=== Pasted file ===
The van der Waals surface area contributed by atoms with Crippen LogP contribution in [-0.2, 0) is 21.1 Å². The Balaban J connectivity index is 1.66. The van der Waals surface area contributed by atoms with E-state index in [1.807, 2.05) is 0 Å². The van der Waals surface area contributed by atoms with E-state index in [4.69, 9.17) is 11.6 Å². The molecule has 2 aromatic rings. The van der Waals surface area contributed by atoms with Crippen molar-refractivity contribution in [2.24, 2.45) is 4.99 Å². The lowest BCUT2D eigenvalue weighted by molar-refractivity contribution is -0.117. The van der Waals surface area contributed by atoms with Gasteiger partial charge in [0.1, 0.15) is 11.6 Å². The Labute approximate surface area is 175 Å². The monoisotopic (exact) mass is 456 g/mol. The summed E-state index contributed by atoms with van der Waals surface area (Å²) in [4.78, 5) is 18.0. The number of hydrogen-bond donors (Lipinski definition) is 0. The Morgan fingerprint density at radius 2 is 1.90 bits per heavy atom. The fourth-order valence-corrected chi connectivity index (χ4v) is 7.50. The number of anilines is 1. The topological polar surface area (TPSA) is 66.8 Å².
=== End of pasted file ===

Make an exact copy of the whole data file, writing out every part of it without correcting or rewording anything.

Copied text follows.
The van der Waals surface area contributed by atoms with Crippen LogP contribution in [-0.2, 0) is 21.1 Å². The Balaban J connectivity index is 1.66. The van der Waals surface area contributed by atoms with E-state index in [1.807, 2.05) is 0 Å². The van der Waals surface area contributed by atoms with E-state index in [4.69, 9.17) is 11.6 Å². The molecule has 2 aromatic rings. The van der Waals surface area contributed by atoms with Crippen molar-refractivity contribution in [2.24, 2.45) is 4.99 Å². The lowest BCUT2D eigenvalue weighted by molar-refractivity contribution is -0.117. The van der Waals surface area contributed by atoms with Gasteiger partial charge in [0.1, 0.15) is 11.6 Å². The Labute approximate surface area is 175 Å². The monoisotopic (exact) mass is 456 g/mol. The summed E-state index contributed by atoms with van der Waals surface area (Å²) in [4.78, 5) is 18.0. The number of hydrogen-bond donors (Lipinski definition) is 0. The Morgan fingerprint density at radius 2 is 1.90 bits per heavy atom. The fourth-order valence-corrected chi connectivity index (χ4v) is 7.50. The number of anilines is 1. The topological polar surface area (TPSA) is 66.8 Å².